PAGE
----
There are a ton of threads relating to sending a command via .NET, but I have been unable to find anything relating to this problem - so don't jump down my throat just yet :-)
I followed the sample given here: http://adndevblog.typepad.com/autocad/2012/04/sync
which shows how to call a command from .NET and wait for it to finish before returning. The problem I am facing is that if instead of INSERT, I use a command that prompts for a selection (COPY, STRETCH, etc) - I am unable to make selections by window or crossing (i.e. I can only pick one at a time).
I believe this results from sending user pauses to the command line. Any suggestions?
Solved! Go to Solution.
Yep - That's how it works these days (and is the same with LISP's (command) function too).
I don't see much need for pausing for most commands until they finished, with perhaps a few exceptions like INSERT, PLINE, SPLINE, PEDIT, etc.
So, dependent on what underlying problem you're trying to use this technique to solve is, there may be other ways to do it, like the command-related events of the Editor class.
I looked briefly at the events in Editor, and didn't see anything that would be overly useful. Perhaps you can elaborate.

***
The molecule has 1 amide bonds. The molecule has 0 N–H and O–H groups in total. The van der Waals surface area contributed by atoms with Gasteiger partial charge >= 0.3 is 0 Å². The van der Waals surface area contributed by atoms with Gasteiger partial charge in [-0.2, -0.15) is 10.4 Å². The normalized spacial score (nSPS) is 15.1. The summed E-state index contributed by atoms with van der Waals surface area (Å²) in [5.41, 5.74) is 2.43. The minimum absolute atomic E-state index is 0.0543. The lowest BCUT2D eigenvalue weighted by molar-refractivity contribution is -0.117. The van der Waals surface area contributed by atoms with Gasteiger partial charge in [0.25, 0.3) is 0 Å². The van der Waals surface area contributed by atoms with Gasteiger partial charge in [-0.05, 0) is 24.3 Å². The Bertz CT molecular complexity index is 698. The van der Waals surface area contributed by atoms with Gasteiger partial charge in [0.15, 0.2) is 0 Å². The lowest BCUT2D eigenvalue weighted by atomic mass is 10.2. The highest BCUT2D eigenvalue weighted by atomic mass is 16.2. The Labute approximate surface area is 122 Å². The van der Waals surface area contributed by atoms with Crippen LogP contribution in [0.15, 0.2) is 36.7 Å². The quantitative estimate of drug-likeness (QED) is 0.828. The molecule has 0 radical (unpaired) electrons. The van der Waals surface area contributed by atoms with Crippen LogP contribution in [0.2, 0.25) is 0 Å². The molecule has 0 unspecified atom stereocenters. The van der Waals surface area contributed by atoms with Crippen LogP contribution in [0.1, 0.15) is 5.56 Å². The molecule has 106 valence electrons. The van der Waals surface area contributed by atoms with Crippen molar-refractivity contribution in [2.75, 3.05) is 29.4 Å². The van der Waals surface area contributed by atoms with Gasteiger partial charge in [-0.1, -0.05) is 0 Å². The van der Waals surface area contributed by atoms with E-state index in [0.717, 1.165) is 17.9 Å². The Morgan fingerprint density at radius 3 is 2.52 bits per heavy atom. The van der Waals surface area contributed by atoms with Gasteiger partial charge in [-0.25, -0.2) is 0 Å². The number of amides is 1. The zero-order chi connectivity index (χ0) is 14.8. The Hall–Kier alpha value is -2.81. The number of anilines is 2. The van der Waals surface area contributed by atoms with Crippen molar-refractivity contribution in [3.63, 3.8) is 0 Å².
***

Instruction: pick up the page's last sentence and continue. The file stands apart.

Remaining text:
I am trying to write a few small utility functions that do this:
1. Allow the user to select an entity to align the UCS to (i.e. ECS)
2. Run some command (like move, stretch, copy, rotate)
3. Restore the UCS to what it was before this command was called
I can accomplish 1 and 3 just fine - but 3 requires waiting for 2 to complete.
Sorry, I said events of the Editor class, but what I should have said were events of the Document class, namely the CommandXxxxx events.
The problem with nesting commands using acedCmd() goes beyond those you mentioned. They also include isses related to context-sensitive menus, ribbon tabs, and so forth. In your scenario, the user would expect that while the command whose completion your are waiting for is active and being used interactively, context menus for that command and ribbon contextual tabs for that command will be active and working properly.
Well, forget it.
So ironically, this problem is actually better solved using the Document's SendStringToExecute() method.
You can call it to start the command whose completion you want to wait for.
Before calling SendStringToExecute() to start that command, add a handler to Document's CommandWillStart event. In the handler of that event, remove the handler from CommandWillStart, and add handlers for the CommandEnded, CommandCanclled, and CommandFailed events. In the handlers for those events, you can get control after the command you started via the call to SendStringToExecute() has ended